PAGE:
To Western officials who have spent months trying to slow down Iran’s nuclear program, Mahmoud Ahmadinejad’s announcement on November 29 of plans to build ten new uranium enrichment plants is deeply unsettling. But the real worry may be the nuclear facilities already in existence. In mid-November, Russian Energy Minister Sergei Shmatko announced that, for “technical reasons,” the Russians would not finish in 2009 the reactor they are constructing for the Iranians at Bushehr on the Persian Gulf. Although Russia has since reaffirmed its commitment to completing the reactor, the specific reasons for the delay were not given, so one may speculate that, despite Russian denials, this was a message of displeasure sent to the Iranians.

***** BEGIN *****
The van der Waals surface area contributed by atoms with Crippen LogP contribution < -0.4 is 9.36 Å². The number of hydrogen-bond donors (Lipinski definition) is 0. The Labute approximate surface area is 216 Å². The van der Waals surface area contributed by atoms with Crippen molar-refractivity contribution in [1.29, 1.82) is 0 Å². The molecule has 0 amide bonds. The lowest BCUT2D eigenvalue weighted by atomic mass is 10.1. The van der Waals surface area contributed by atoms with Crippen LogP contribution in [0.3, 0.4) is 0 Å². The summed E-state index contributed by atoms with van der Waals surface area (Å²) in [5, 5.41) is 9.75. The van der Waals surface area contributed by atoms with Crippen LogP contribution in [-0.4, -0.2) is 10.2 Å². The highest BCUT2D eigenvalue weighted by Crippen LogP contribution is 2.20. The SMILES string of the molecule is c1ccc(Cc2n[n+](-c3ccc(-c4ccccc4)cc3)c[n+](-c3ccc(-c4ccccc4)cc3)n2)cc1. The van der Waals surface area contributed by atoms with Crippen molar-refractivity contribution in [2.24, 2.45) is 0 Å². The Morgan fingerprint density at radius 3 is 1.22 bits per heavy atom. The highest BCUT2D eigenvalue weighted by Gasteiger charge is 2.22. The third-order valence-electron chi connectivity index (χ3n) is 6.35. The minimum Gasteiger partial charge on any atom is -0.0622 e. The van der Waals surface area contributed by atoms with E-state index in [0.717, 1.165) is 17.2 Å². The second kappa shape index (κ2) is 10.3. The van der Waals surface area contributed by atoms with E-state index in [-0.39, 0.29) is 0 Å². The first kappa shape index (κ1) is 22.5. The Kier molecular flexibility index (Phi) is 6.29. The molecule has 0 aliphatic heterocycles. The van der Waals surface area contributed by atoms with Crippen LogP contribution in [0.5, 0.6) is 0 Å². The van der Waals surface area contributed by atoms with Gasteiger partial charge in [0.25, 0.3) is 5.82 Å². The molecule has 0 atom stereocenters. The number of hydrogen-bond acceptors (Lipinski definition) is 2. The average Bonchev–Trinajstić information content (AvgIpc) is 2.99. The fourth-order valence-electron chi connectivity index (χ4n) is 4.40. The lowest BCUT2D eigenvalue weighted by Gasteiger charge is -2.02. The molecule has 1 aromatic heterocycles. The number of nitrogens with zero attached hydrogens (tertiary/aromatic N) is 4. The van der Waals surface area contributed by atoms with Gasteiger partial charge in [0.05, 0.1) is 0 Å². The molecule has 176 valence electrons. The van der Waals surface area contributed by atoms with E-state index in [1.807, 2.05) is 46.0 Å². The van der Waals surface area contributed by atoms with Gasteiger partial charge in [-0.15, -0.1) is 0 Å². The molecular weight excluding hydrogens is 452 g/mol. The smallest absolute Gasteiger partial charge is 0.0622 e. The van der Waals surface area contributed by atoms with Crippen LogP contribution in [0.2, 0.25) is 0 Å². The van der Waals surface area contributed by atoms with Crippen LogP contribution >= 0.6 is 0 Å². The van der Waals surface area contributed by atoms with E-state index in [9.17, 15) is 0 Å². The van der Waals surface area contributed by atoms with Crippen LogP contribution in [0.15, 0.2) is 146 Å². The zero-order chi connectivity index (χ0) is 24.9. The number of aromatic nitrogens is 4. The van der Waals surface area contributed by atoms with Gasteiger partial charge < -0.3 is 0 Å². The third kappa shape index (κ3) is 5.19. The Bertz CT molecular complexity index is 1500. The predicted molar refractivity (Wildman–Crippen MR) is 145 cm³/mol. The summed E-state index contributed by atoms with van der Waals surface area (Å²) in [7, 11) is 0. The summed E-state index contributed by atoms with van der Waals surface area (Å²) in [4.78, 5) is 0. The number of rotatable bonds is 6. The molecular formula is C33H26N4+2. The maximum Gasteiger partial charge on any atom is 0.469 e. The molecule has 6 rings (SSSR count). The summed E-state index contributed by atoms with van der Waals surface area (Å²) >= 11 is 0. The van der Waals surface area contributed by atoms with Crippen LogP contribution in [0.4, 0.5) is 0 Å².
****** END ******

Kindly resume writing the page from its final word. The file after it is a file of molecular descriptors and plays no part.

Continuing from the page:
There is much to be displeased about. After years of intransigence during the Bush administration, the Iranian government indicated to the UN Security Council in early October that it would open its nuclear program to international inspectors and would export 1,200 kilograms of its low-enriched uranium—the bulk of its current supply—to Russia for processing. But it has since failed to formalize the agreement, while expanding its enrichment activities inside Iran. On December 12, the Iranian government said it was prepared to send abroad four hundred kilograms of low-enriched uranium, a much smaller amount, in exchange for nuclear fuel, but the US dismissed the offer as inconsistent with the original UN deal. Meanwhile, reports have surfaced that—if accurate—suggest that Iran may be working on a neutron generator, or trigger, for use in a nuclear weapon; and Obama administration officials have been calling for strong new sanctions against Iran.